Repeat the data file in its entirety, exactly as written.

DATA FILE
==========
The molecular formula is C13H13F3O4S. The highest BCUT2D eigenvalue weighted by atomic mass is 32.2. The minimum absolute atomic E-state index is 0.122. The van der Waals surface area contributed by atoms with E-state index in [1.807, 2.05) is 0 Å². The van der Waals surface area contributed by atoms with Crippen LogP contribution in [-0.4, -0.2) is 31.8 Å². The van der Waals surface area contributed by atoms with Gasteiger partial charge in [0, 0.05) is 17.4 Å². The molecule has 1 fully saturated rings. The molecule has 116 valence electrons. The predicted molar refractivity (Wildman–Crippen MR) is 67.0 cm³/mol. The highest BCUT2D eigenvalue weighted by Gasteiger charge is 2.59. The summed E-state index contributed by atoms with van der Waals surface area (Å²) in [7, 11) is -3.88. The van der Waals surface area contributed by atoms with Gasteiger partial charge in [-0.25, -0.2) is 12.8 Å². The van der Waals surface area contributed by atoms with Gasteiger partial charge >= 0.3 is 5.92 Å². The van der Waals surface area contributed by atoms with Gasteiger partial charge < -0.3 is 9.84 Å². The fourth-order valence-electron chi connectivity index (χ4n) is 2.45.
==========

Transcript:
The molecular formula is C13H13F3O4S. The highest BCUT2D eigenvalue weighted by atomic mass is 32.2. The minimum absolute atomic E-state index is 0.122. The van der Waals surface area contributed by atoms with E-state index in [1.807, 2.05) is 0 Å². The van der Waals surface area contributed by atoms with Crippen LogP contribution in [-0.4, -0.2) is 31.8 Å². The van der Waals surface area contributed by atoms with Gasteiger partial charge in [0, 0.05) is 17.4 Å². The molecule has 1 fully saturated rings. The molecule has 116 valence electrons. The predicted molar refractivity (Wildman–Crippen MR) is 67.0 cm³/mol. The highest BCUT2D eigenvalue weighted by Gasteiger charge is 2.59. The summed E-state index contributed by atoms with van der Waals surface area (Å²) in [7, 11) is -3.88. The van der Waals surface area contributed by atoms with Gasteiger partial charge in [-0.25, -0.2) is 12.8 Å². The van der Waals surface area contributed by atoms with Gasteiger partial charge >= 0.3 is 5.92 Å². The van der Waals surface area contributed by atoms with Gasteiger partial charge < -0.3 is 9.84 Å². The fourth-order valence-electron chi connectivity index (χ4n) is 2.45.